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Old December 1 2012, 05:21 AM   #15
Christopher
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Re: Sylvester McCoy in The Hobbit 'like Jar-Jar Binks'

Mister Fandango wrote: View Post
Christopher wrote: View Post
Yeah, that's just a weird one. It's not even as if there's anything wrong with eating those things, so I don't see how it qualifies as derogatory, but for some reason, racists seem to think it is.
Err, what? If someone says something racist, and other people are offended, it's not just the person saying the racist things that are racist, but the people who are offended by it, too? The hell?
That isn't even remotely what I'm saying. It isn't even on the same continent as what I'm saying. Of course it's valid to be offended, because what's offensive is the attitude of the racists. The particulars they use in their attacks are just the excuses they make up to justify that attitude. I'm just saying it's odd to me that they'd choose those particulars. But then, racism in general is hard for me to understand, I'm proud to say.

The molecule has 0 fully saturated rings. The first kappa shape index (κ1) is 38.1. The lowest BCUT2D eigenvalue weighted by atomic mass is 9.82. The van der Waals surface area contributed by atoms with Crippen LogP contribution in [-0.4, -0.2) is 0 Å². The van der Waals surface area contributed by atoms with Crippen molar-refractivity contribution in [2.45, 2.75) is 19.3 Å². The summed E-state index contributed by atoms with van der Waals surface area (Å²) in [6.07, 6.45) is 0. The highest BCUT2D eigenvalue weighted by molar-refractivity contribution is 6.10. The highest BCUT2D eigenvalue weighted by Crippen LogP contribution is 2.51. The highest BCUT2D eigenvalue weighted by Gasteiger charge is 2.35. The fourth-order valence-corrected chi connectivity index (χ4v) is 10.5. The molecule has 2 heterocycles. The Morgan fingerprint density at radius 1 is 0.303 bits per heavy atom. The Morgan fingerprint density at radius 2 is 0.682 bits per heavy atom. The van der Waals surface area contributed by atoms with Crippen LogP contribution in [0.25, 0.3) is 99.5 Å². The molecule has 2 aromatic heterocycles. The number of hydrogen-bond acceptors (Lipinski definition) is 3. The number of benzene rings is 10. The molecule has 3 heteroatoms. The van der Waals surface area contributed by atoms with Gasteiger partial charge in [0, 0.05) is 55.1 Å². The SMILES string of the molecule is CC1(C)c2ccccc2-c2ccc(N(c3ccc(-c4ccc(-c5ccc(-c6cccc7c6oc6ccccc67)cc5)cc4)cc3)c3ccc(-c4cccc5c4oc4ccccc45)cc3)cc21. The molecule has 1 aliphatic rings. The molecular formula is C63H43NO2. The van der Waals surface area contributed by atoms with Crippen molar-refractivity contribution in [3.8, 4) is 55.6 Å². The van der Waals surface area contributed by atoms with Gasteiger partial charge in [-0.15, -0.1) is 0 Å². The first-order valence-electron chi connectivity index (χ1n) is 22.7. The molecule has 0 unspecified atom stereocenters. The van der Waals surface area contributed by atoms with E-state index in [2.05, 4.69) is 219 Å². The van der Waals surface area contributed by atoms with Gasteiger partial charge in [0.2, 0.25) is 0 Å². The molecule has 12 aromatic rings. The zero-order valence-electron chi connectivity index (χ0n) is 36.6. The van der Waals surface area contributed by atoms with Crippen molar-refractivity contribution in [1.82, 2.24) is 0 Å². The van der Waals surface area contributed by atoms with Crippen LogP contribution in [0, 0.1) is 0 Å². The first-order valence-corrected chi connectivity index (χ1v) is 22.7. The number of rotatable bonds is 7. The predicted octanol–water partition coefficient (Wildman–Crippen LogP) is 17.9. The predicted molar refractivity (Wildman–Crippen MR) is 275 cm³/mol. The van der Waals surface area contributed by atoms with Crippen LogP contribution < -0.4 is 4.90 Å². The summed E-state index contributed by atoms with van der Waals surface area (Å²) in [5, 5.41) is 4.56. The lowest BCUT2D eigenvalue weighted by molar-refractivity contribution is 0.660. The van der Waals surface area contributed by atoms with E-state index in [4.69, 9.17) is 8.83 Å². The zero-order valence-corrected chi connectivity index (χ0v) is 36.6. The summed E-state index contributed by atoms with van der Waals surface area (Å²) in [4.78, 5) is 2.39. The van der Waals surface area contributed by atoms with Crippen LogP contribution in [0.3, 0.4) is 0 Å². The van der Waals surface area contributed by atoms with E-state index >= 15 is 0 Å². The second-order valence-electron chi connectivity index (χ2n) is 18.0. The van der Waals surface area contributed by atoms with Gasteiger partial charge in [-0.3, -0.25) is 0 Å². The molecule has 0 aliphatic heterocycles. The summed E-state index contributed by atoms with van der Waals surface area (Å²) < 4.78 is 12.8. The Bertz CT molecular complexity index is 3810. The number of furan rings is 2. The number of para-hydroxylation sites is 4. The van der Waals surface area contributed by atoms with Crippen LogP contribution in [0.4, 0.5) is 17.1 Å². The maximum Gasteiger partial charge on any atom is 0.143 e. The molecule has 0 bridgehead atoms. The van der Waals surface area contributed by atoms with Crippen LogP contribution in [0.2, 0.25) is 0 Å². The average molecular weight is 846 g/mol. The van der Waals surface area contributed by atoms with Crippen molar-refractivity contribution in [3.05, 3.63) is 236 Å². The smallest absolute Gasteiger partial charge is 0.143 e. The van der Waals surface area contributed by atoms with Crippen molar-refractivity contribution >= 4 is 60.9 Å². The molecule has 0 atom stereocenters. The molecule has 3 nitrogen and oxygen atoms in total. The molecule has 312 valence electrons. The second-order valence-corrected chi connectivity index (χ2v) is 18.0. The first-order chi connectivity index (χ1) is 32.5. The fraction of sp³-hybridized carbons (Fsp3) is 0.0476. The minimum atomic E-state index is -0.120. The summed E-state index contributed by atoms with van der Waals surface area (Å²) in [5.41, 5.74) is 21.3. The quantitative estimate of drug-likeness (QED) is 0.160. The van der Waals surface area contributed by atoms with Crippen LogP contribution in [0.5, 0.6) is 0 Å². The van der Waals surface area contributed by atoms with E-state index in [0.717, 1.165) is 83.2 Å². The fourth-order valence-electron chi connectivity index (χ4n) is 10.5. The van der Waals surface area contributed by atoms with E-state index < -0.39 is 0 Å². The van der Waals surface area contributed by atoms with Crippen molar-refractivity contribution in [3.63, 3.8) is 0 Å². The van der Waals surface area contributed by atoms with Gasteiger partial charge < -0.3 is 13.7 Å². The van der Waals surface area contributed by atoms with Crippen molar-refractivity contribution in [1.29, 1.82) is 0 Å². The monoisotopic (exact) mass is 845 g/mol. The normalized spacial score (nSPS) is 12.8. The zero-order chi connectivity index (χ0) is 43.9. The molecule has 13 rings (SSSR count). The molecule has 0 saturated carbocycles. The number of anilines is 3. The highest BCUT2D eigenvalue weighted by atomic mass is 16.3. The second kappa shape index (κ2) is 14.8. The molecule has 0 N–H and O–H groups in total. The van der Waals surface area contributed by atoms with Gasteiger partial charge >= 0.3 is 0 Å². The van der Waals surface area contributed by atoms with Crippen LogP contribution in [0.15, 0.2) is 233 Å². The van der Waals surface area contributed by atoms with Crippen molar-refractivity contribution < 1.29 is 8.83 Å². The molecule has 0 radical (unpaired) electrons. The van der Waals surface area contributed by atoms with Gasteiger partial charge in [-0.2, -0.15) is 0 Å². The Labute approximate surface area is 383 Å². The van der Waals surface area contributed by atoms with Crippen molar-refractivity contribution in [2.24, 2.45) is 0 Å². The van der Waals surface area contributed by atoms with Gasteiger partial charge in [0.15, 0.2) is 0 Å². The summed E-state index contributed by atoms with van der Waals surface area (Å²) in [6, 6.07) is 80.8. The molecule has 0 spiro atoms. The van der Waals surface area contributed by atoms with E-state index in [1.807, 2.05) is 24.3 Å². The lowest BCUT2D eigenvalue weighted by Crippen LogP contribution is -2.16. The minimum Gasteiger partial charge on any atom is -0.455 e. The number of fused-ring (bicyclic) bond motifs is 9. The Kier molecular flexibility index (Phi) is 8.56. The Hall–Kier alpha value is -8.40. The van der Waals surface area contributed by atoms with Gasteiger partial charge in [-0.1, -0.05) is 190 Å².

Course, a lot of people (such as the ones in this thread) confuse racism with stereotyping. There is a difference. One is fueled by hatred or at the very least misunderstanding, the other is simply noticing common traits and associating them with the people possessing those traits. This is one of those things that is closer to the latter than the former.
Maybe, but I have seen/heard those stereotypes used in racist rhetoric. For instance, during the election I came upon an article about racist "tweets" or something directed against President Obama, and I was bewildered by how many of them mentioned fried chicken and watermelon. It just seemed so bizarre.

I guess it just reflects the narrow, rigid minds of the prejudiced. They have a single, simplistic, caricatured image in their minds of what a black person is, and when they see something that profoundly contradicts that stereotype, such as an intelligent, dignified African-American becoming President of the United States, they can't expand their minds enough to encompass or understand it. So they just fall back on their lazy, repetitive stereotypes like a parrot reciting a memorized phrase. It's easier to restate the catchphrases and buzzwords they've been trained to use because it saves them from actually having to think.
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